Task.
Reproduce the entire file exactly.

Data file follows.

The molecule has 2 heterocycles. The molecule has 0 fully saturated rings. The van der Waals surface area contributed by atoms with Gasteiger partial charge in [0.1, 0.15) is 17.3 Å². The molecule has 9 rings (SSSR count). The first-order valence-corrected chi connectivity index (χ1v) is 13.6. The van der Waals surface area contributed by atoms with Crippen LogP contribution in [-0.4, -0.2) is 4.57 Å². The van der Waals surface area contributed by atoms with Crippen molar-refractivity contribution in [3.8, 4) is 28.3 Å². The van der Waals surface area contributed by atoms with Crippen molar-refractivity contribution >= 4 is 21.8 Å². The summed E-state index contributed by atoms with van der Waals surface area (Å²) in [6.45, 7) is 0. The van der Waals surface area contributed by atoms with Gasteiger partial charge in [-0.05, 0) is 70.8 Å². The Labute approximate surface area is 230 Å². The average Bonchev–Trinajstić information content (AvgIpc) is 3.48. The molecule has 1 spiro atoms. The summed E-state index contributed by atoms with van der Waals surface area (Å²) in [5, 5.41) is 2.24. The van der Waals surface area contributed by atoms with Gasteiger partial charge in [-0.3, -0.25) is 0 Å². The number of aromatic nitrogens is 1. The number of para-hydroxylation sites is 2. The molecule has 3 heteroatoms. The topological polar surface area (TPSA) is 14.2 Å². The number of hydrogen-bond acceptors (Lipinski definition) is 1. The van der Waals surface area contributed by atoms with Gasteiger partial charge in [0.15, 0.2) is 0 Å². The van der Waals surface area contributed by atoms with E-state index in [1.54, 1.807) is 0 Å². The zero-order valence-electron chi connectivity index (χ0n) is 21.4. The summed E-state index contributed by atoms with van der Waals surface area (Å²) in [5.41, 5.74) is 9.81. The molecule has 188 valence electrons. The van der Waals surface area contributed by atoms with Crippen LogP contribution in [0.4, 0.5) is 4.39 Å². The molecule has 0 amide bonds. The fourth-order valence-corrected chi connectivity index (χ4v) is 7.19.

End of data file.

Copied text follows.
The molecule has 2 heterocycles. The molecule has 0 fully saturated rings. The van der Waals surface area contributed by atoms with Gasteiger partial charge in [0.1, 0.15) is 17.3 Å². The molecule has 9 rings (SSSR count). The first-order valence-corrected chi connectivity index (χ1v) is 13.6. The van der Waals surface area contributed by atoms with Crippen LogP contribution in [-0.4, -0.2) is 4.57 Å². The van der Waals surface area contributed by atoms with Crippen molar-refractivity contribution in [3.8, 4) is 28.3 Å². The van der Waals surface area contributed by atoms with Crippen molar-refractivity contribution >= 4 is 21.8 Å². The summed E-state index contributed by atoms with van der Waals surface area (Å²) in [6.45, 7) is 0. The van der Waals surface area contributed by atoms with Gasteiger partial charge in [-0.05, 0) is 70.8 Å². The Labute approximate surface area is 230 Å². The average Bonchev–Trinajstić information content (AvgIpc) is 3.48. The molecule has 1 spiro atoms. The summed E-state index contributed by atoms with van der Waals surface area (Å²) in [5, 5.41) is 2.24. The van der Waals surface area contributed by atoms with Gasteiger partial charge in [-0.3, -0.25) is 0 Å². The number of aromatic nitrogens is 1. The number of para-hydroxylation sites is 2. The molecule has 3 heteroatoms. The topological polar surface area (TPSA) is 14.2 Å². The number of hydrogen-bond acceptors (Lipinski definition) is 1. The van der Waals surface area contributed by atoms with Gasteiger partial charge in [0.15, 0.2) is 0 Å². The van der Waals surface area contributed by atoms with E-state index in [1.54, 1.807) is 0 Å². The zero-order valence-electron chi connectivity index (χ0n) is 21.4. The summed E-state index contributed by atoms with van der Waals surface area (Å²) in [5.41, 5.74) is 9.81. The molecule has 188 valence electrons. The van der Waals surface area contributed by atoms with Crippen LogP contribution in [0.4, 0.5) is 4.39 Å². The molecule has 0 amide bonds. The fourth-order valence-corrected chi connectivity index (χ4v) is 7.19.